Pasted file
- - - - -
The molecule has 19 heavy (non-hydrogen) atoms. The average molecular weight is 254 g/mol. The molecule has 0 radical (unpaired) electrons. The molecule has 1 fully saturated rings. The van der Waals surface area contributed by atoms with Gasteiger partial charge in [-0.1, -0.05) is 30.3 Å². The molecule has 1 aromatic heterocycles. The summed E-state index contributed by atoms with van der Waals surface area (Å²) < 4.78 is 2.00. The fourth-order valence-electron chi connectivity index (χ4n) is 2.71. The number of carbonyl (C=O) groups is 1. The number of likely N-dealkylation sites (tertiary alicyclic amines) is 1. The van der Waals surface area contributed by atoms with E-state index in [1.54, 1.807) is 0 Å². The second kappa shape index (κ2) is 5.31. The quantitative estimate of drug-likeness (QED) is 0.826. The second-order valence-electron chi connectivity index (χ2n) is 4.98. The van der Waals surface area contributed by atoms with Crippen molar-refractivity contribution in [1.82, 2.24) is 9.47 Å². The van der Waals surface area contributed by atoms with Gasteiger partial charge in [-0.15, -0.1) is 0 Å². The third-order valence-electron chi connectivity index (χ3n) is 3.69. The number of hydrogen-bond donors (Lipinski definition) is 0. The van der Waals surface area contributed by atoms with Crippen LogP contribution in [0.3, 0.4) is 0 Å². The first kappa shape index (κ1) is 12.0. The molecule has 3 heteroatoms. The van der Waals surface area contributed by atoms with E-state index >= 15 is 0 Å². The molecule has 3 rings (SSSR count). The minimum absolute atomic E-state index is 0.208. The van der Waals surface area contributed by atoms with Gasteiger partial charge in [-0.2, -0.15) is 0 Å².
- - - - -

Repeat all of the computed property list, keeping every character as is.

The molecule has 19 heavy (non-hydrogen) atoms. The average molecular weight is 254 g/mol. The molecule has 0 radical (unpaired) electrons. The molecule has 1 fully saturated rings. The van der Waals surface area contributed by atoms with Gasteiger partial charge in [-0.1, -0.05) is 30.3 Å². The molecule has 1 aromatic heterocycles. The summed E-state index contributed by atoms with van der Waals surface area (Å²) < 4.78 is 2.00. The fourth-order valence-electron chi connectivity index (χ4n) is 2.71. The number of carbonyl (C=O) groups is 1. The number of likely N-dealkylation sites (tertiary alicyclic amines) is 1. The van der Waals surface area contributed by atoms with E-state index in [1.54, 1.807) is 0 Å². The second kappa shape index (κ2) is 5.31. The quantitative estimate of drug-likeness (QED) is 0.826. The second-order valence-electron chi connectivity index (χ2n) is 4.98. The van der Waals surface area contributed by atoms with Crippen molar-refractivity contribution in [1.82, 2.24) is 9.47 Å². The van der Waals surface area contributed by atoms with Gasteiger partial charge in [-0.15, -0.1) is 0 Å². The third-order valence-electron chi connectivity index (χ3n) is 3.69. The number of hydrogen-bond donors (Lipinski definition) is 0. The van der Waals surface area contributed by atoms with Crippen LogP contribution in [0.3, 0.4) is 0 Å². The first kappa shape index (κ1) is 12.0. The molecule has 3 heteroatoms. The van der Waals surface area contributed by atoms with E-state index >= 15 is 0 Å². The molecule has 3 rings (SSSR count). The minimum absolute atomic E-state index is 0.208. The van der Waals surface area contributed by atoms with Gasteiger partial charge in [-0.2, -0.15) is 0 Å².